Tagged: Infection

Facts About Herpes

Many of the accepted views on herpes are false. In order to manage the virus effectively, it is important that people understand the facts about herpes. The following facts are true about the Herpes simplex virus.

Herpes Facts

Within the United States:

  • The Herpes Simplex Virus type 2 (HSV-2) is the primary cause of genital herpes.
  • 16% of the adult U.S population between the ages of 14 and 49 is infected with genital herpes.
  • One of five women in the U.S has herpes.
  • One of nine men in the U.S has herpes.
  • More than 50% of the people infected with genital herpes are unaware of their condition.
  • HSV-2 infections occur more frequently with women than men.
  • The percentage of people infected with the U.S has stayed relatively stable over the last decade.
  • Herpes is more likely transmitted from an infected male to a female partner than it is from a female carrier to her male partner.

On a global scale:

  • The HSV-1 and HSV-2 can both be transmitted through skin contact.
  • The virus can be transmitted by touching, kissing or caressing the infected area.
  • People with sores are contagious.
  • Herpes can be transferred from mother to the baby during pregnancy or labor.
  • Herpes cannot be cured.
  • A cold sore infection can turn into a genital infection if a person performs oral sex on their partner.
  • A herpes infection increases an individual’s risk of being infected with HIV.

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Bacterial Vaginosis vs Yeast Infection

Bacterial vaginosis and yeast infections can be hard to differentiate because they share many of the same characteristics. Oftentimes bacterial vaginosis (also known as BV) is mistaken for a yeast infection because more women are familiar with the symptoms and signs of yeast infections, though BV is far more common of the two vaginal health issues.

BV and yeast infections are two separate infections and because of this they are often treated improperly. Vaginitis is a general term for a host of vaginal issues, but usually most of the vaginal issues have some of the same symptoms such as inflammation around the vaginal area, vaginal discharge of varying levels, itching and pain inside and around the vagina.

So what is the Difference Between BV and Yeast Infections?

Bacterial VaginitisVaginal Infections

  • Gray or white vaginal discharge
  • An abnormal increase in discharge
  • A strong fishy odor, especially after intercourse

Yeast Infection

  • Thick curd like vaginal discharge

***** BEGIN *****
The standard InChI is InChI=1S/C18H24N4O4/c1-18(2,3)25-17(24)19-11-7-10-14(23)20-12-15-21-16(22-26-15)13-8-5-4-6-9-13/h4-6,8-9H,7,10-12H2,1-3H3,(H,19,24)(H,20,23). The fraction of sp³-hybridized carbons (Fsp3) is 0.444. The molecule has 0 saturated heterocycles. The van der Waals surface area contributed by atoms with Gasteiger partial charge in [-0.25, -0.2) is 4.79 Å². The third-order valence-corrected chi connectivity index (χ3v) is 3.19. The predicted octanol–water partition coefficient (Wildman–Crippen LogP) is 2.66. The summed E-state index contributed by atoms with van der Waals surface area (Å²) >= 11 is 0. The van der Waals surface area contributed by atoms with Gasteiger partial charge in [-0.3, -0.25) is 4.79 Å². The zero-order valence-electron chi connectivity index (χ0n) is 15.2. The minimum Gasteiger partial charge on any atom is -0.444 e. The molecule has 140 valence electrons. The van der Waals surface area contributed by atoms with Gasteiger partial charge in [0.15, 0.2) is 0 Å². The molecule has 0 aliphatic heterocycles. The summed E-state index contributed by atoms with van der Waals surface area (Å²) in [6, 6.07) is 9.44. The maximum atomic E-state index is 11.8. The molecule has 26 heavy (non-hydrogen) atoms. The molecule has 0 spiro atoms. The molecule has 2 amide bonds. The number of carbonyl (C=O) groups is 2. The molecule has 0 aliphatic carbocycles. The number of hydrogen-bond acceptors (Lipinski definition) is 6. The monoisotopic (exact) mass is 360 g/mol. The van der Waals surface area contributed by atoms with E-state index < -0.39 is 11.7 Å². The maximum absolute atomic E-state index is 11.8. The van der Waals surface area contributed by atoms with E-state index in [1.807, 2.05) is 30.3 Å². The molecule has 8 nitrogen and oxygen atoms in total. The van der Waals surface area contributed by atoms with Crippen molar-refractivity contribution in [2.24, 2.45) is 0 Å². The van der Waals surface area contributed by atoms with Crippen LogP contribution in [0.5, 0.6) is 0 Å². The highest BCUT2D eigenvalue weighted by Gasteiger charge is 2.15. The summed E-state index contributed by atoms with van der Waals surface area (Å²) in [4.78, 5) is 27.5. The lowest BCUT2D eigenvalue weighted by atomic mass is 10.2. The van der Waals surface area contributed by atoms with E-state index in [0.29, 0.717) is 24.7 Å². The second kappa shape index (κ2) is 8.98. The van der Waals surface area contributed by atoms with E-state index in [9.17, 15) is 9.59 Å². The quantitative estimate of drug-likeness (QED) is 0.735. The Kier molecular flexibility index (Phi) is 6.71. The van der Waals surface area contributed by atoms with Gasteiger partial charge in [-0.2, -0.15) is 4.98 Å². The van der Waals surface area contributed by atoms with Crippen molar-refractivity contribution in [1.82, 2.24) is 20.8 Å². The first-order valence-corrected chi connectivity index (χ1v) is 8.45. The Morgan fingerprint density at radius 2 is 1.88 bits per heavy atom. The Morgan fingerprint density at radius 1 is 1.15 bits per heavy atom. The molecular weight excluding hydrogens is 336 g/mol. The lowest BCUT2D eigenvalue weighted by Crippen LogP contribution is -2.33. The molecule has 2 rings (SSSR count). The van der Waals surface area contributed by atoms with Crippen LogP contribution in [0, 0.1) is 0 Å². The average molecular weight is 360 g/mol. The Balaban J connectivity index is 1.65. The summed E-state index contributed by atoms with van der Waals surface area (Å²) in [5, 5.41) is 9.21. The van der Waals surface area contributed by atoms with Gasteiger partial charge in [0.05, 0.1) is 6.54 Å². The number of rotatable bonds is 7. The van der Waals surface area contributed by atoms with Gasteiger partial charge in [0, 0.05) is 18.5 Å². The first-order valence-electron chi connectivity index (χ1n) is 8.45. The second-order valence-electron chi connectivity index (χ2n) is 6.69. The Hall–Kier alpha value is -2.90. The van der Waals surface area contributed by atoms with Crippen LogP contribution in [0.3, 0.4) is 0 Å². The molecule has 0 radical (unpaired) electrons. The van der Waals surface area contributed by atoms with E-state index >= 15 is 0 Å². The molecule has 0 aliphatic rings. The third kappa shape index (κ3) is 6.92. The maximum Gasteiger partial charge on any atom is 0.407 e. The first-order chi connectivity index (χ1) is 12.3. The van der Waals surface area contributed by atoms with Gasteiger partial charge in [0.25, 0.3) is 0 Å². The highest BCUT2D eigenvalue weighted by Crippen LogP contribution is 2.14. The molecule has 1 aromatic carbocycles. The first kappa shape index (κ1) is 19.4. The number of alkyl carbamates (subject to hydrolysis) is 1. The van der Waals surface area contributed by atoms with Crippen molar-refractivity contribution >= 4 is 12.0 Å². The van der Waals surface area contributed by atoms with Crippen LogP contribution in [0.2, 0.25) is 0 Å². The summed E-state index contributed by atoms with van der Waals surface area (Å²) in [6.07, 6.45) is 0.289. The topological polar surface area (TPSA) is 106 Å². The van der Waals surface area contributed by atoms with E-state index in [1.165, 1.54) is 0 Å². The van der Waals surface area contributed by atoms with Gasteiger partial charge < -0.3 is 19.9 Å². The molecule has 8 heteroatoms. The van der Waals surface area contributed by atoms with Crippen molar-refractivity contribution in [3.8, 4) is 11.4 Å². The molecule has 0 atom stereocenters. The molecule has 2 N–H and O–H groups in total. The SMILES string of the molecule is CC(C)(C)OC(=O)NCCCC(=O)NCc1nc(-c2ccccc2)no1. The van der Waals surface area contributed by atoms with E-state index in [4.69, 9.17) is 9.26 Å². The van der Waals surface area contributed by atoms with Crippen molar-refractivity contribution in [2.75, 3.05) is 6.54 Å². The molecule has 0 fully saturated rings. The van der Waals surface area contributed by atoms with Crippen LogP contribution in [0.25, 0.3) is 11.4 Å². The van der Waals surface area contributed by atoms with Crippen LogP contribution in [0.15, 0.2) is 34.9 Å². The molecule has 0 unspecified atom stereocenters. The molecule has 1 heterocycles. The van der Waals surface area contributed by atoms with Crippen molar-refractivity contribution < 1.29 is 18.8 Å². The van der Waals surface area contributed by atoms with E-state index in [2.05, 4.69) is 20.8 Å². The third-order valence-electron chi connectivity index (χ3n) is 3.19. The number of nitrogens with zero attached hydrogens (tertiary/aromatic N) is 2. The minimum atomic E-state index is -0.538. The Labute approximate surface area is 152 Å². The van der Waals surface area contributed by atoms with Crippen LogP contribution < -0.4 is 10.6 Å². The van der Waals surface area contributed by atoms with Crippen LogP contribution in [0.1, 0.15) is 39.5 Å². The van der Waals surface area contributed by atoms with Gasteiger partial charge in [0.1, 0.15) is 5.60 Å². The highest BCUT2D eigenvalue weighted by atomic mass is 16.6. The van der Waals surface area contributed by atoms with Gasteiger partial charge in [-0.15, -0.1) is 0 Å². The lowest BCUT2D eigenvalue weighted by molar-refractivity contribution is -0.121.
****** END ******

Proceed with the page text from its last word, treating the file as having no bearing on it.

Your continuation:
• Itching
  • Burning Sensation

Though they can sometimes overlap, the symptoms above generally indicate one vaginal issue from the other. However, sometimes it can be hard to tell which issue is the correct diagnosis so below you will find a little more detail on both vaginal issues.

What is Yeast Infection?

Yeast infections are a type of vaginitis that is also known as candidiasis. Yeast infections have symptoms that are generally limited to an inflammation of the vulva, moderate to extreme itchiness around the vaginal area and a thick curd like vaginal discharge. A yeast infection happens because a different type of yeast has been introduced to the vaginal area, causing the vagina to develop too much yeast. This infection is not an STD except when a sexual partner performs oral sex on someone who has a yeast infection, then the chances of the sexual partner developing a yeast infection around and inside the mouth is a possibility. Yeast infection can be treated by over the counter or prescription medications based upon its severity.

What is Bacterial Vaginosis?

Bacterial vaginosis occurs when a bacterium grows to an abnormally high level in the vaginal area. Roughly 60% of women who have BV are completely unaware of it as they have no symptoms to speak of, but when they do have symptoms they often include: a grey or white vaginal discharge, vaginal discharge in abnormally high levels and a strong fishy odor, especially after sex. Though BV is more common in women who are sexually active, it can affect all women regardless of sexual activity, age or race. The risks for bacterial vaginosis are much higher for certain types of behaviors or activities such as unprotected sex, new or multiple sex partners and using vaginal douches too often.

What to Do if You can’t Tell the Difference?

BV and yeast infections are very common for women and often have little to no symptoms or similar symptoms. Because of this it is important to be sure of which of the two different forms of vaginitis a woman has as complications can arise if left untreated or improperly treated. There are many over the counter treatments for both vaginal issues, but if a woman is unsure it is best to schedule an exam with a gynecologist to have it properly diagnosed.

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